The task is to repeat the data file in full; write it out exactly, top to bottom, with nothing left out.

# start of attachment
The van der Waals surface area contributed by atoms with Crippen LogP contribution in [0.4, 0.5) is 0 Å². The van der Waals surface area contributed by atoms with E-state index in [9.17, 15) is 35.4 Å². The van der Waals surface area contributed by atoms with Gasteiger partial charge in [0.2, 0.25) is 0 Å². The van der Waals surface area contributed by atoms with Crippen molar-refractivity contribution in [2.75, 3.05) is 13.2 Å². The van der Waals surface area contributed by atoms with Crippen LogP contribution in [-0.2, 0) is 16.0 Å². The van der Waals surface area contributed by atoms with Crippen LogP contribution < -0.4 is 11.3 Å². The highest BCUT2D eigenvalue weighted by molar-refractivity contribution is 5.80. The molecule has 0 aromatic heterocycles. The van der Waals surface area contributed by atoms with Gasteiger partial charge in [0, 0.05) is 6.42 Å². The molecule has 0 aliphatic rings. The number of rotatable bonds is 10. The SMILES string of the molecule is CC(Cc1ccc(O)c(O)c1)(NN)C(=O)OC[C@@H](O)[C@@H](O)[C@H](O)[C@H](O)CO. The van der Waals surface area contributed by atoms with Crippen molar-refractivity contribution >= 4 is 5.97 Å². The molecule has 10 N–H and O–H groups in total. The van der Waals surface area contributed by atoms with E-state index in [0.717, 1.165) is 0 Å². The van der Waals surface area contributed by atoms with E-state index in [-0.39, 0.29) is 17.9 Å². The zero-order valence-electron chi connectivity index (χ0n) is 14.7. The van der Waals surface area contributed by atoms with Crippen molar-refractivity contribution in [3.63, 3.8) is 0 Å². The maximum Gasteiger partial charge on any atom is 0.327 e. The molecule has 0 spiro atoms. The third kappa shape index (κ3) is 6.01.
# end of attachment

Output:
The van der Waals surface area contributed by atoms with Crippen LogP contribution in [0.4, 0.5) is 0 Å². The van der Waals surface area contributed by atoms with E-state index in [9.17, 15) is 35.4 Å². The van der Waals surface area contributed by atoms with Gasteiger partial charge in [0.2, 0.25) is 0 Å². The van der Waals surface area contributed by atoms with Crippen molar-refractivity contribution in [2.75, 3.05) is 13.2 Å². The van der Waals surface area contributed by atoms with Crippen LogP contribution in [-0.2, 0) is 16.0 Å². The van der Waals surface area contributed by atoms with Crippen LogP contribution < -0.4 is 11.3 Å². The highest BCUT2D eigenvalue weighted by molar-refractivity contribution is 5.80. The molecule has 0 aromatic heterocycles. The van der Waals surface area contributed by atoms with Gasteiger partial charge in [0, 0.05) is 6.42 Å². The molecule has 0 aliphatic rings. The number of rotatable bonds is 10. The SMILES string of the molecule is CC(Cc1ccc(O)c(O)c1)(NN)C(=O)OC[C@@H](O)[C@@H](O)[C@H](O)[C@H](O)CO. The van der Waals surface area contributed by atoms with Crippen molar-refractivity contribution >= 4 is 5.97 Å². The molecule has 10 N–H and O–H groups in total. The van der Waals surface area contributed by atoms with E-state index in [0.717, 1.165) is 0 Å². The van der Waals surface area contributed by atoms with E-state index in [-0.39, 0.29) is 17.9 Å². The zero-order valence-electron chi connectivity index (χ0n) is 14.7. The van der Waals surface area contributed by atoms with Crippen molar-refractivity contribution in [3.63, 3.8) is 0 Å². The maximum Gasteiger partial charge on any atom is 0.327 e. The molecule has 0 spiro atoms. The third kappa shape index (κ3) is 6.01.